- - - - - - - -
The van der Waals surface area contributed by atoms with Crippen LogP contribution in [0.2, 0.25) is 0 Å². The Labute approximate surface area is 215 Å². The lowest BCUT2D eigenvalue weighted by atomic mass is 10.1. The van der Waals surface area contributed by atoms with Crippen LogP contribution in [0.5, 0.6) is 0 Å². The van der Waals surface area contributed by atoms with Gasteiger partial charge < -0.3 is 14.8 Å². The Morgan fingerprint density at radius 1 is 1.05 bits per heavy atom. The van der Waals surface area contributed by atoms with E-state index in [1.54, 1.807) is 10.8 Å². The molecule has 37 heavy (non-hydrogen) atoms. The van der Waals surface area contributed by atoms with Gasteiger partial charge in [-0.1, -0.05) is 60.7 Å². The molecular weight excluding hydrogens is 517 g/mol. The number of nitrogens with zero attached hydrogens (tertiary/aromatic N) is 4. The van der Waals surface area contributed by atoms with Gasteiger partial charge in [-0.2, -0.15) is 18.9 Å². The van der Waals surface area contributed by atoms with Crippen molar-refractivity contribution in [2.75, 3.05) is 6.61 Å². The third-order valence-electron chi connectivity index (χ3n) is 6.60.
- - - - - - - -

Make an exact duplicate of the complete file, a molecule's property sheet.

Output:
The van der Waals surface area contributed by atoms with Crippen LogP contribution in [0.2, 0.25) is 0 Å². The Labute approximate surface area is 215 Å². The lowest BCUT2D eigenvalue weighted by atomic mass is 10.1. The van der Waals surface area contributed by atoms with Crippen LogP contribution in [0.5, 0.6) is 0 Å². The van der Waals surface area contributed by atoms with Gasteiger partial charge < -0.3 is 14.8 Å². The Morgan fingerprint density at radius 1 is 1.05 bits per heavy atom. The van der Waals surface area contributed by atoms with E-state index in [1.54, 1.807) is 10.8 Å². The molecule has 37 heavy (non-hydrogen) atoms. The van der Waals surface area contributed by atoms with Gasteiger partial charge in [-0.1, -0.05) is 60.7 Å². The molecular weight excluding hydrogens is 517 g/mol. The number of nitrogens with zero attached hydrogens (tertiary/aromatic N) is 4. The van der Waals surface area contributed by atoms with Gasteiger partial charge in [-0.2, -0.15) is 18.9 Å². The van der Waals surface area contributed by atoms with Crippen molar-refractivity contribution in [2.75, 3.05) is 6.61 Å². The third-order valence-electron chi connectivity index (χ3n) is 6.60.